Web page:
You Can Keep Your Christmas Tree Year-Round With These Potted Evergreens

updated Nov 1, 2020
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Credit: Bloomscape

It’s time to put Mariah Carey’s Christmas album on shuffle, because the holiday season is here. Well, it depends on who you ask. If you fall into the “Puts Up The Christmas Tree Immediately After Halloween” category, read on. If you fall into the “Laments That It’s Not Even Thanksgiving Yet” category, then perhaps take a step back, you grinch. It appears that Bloomscape, the cult-favorite plant delivery service, falls into the first category, because the brand has some potted Christmas trees online to usher in the holiday season. 

Bloomscape has an extra large Norfolk Pine ($195) that could serve as an elegant alternative to a Christmas tree this year. At about 46” to 58” tall, the festive pine-like plant is easy to maintain and requires partial to bright light. Feel free to drape some festive lights and ornaments on it, too, to give it the ultimate Christmas tree feel. (A note for pet parents, though: The product isn’t entirely pet-friendly, and could cause mouth irritation or a digestive reaction if ingested.)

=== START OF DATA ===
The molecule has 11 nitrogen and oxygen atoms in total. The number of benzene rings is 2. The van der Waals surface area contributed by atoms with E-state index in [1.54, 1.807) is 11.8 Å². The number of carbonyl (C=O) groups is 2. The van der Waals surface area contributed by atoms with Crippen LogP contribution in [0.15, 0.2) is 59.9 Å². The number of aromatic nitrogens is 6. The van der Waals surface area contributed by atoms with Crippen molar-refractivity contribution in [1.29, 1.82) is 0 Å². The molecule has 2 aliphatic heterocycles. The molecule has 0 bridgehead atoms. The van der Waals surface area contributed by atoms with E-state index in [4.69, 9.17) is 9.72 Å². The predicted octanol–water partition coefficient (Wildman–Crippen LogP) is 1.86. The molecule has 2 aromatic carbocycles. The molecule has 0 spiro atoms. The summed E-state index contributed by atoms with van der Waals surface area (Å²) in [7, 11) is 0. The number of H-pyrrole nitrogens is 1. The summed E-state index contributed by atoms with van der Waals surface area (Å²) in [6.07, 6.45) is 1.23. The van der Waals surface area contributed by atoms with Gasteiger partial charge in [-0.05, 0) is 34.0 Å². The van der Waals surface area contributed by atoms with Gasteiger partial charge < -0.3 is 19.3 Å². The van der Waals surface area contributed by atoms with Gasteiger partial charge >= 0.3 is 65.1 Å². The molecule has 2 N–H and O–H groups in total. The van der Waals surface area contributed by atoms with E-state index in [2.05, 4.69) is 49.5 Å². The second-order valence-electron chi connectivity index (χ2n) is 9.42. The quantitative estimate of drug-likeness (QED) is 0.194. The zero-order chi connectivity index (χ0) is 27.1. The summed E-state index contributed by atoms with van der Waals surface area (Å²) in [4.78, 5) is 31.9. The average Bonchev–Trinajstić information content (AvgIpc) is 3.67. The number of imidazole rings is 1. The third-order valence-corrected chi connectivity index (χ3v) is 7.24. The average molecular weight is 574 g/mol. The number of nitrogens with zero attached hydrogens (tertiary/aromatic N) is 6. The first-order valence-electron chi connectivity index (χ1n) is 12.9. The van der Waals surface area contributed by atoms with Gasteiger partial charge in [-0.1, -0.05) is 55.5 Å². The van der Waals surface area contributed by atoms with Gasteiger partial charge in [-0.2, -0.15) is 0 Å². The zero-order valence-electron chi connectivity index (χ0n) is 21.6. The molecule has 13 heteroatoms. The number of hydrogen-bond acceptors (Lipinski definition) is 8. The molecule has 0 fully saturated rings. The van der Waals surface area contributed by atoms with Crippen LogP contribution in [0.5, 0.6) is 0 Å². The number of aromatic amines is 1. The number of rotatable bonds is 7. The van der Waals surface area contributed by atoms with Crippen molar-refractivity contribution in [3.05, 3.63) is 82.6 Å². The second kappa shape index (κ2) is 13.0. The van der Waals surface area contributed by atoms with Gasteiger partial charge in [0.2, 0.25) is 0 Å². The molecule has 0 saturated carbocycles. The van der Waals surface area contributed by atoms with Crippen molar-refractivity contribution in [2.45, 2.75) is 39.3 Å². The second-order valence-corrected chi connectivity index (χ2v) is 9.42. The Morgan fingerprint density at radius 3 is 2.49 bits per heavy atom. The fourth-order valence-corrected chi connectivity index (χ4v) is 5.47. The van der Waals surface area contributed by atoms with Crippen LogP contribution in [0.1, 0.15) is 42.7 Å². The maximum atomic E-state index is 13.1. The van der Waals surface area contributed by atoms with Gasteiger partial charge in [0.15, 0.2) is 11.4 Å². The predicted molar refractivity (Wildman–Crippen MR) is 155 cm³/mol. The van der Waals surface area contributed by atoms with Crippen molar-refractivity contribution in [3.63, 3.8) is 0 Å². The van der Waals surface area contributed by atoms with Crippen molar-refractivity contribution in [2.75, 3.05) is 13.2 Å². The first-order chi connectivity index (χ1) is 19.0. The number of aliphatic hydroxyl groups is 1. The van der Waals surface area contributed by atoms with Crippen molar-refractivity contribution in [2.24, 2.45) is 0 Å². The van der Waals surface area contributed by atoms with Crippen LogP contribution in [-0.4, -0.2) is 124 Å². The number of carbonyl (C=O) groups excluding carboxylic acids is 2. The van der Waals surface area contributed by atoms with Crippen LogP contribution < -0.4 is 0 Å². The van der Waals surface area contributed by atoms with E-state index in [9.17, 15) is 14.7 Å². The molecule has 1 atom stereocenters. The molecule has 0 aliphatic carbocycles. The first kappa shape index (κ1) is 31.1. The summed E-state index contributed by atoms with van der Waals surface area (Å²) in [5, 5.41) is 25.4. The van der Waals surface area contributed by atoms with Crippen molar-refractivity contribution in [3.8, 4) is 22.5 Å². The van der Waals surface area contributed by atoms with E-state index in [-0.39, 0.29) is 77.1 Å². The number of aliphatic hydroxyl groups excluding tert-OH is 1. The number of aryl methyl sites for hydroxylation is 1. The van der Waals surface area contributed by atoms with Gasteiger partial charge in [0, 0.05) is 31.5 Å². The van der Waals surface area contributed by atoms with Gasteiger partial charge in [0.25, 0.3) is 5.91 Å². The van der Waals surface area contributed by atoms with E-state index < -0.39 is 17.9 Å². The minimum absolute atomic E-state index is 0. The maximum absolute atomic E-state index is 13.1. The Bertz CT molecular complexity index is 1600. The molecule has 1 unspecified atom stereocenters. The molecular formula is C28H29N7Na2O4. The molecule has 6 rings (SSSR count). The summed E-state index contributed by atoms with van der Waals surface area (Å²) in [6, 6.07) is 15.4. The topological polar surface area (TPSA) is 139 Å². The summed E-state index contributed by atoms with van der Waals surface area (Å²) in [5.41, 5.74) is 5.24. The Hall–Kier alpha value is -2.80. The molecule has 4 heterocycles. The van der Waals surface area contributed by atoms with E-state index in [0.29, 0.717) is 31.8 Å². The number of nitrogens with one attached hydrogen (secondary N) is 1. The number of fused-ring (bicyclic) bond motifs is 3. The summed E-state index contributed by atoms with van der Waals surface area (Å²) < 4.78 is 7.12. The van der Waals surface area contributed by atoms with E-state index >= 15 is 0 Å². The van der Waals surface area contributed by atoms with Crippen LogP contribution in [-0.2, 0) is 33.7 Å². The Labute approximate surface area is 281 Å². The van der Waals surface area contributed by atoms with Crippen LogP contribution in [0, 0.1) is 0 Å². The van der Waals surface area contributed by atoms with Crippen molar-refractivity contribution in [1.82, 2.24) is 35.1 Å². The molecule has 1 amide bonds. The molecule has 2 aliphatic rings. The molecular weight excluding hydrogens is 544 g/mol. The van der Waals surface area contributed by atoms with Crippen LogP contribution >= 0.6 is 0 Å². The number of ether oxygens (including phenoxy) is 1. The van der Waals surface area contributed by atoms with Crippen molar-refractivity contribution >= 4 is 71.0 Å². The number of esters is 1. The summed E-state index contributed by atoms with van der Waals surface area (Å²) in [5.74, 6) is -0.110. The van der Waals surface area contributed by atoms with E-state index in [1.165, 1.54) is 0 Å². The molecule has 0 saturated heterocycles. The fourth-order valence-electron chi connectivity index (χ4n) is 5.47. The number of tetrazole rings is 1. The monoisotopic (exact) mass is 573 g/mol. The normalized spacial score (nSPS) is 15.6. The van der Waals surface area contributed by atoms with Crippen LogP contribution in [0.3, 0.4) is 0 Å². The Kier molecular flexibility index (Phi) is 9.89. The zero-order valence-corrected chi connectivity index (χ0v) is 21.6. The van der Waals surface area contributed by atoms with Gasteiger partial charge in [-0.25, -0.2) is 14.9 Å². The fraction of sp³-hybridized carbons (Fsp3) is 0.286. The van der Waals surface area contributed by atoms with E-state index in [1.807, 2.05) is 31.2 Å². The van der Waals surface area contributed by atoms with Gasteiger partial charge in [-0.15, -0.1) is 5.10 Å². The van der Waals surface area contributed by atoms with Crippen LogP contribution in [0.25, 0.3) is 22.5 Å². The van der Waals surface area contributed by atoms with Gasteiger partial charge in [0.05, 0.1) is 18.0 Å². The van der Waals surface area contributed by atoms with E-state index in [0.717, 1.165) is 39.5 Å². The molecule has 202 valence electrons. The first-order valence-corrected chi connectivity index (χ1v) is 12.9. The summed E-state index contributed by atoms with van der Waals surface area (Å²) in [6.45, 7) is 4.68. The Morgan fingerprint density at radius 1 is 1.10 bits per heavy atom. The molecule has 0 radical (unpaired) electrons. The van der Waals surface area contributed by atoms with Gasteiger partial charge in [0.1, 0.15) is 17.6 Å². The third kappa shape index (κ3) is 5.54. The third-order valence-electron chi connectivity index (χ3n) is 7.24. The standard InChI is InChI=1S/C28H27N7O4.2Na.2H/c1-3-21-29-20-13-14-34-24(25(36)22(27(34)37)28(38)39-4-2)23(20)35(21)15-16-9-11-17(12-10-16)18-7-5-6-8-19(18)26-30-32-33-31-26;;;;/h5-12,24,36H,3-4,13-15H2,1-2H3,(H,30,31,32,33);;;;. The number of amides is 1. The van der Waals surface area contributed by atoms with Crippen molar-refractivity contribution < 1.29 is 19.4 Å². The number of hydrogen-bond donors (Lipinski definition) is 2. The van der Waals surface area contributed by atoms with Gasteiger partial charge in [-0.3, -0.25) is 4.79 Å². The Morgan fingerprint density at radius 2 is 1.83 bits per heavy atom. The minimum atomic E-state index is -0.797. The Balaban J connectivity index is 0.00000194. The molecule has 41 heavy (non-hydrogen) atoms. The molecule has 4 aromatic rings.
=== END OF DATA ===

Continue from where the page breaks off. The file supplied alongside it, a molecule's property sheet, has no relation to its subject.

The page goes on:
Credit: Bloomscape

The brand also has a smaller tabletop Norfolk Pine ($65) for those who just don’t have the space for a massive tree. It stands at about 18” to 24” tall. Bloomscape highlighted some of the benefits of opting for a Norfolk Pine this year in a blog post, citing its positive environmental impact. “Nearly 25 million Christmas trees are sold each year in the United States and almost all of them end up in a landfill,” Bloomscape notes. With a Norfolk Pine, “You are reducing your carbon footprint and improving the air quality in your home.” 

Perhaps the biggest sell? The lack of rogue pine needles dispersed throughout your home. It’s a jolly alternative for those who can’t stand the sight of little needles all over the floor and being pricked by them. Want to go modern this year and opt for no Christmas tree at all? Check out Apartment Therapy editor-curated Bloomscape plants for some other year-round alternatives. It’s November 1, folks, so let’s make a plan for those Christmas trees (or Christmas tree alternatives) and play “All I Want For Christmas Is You” on full blast.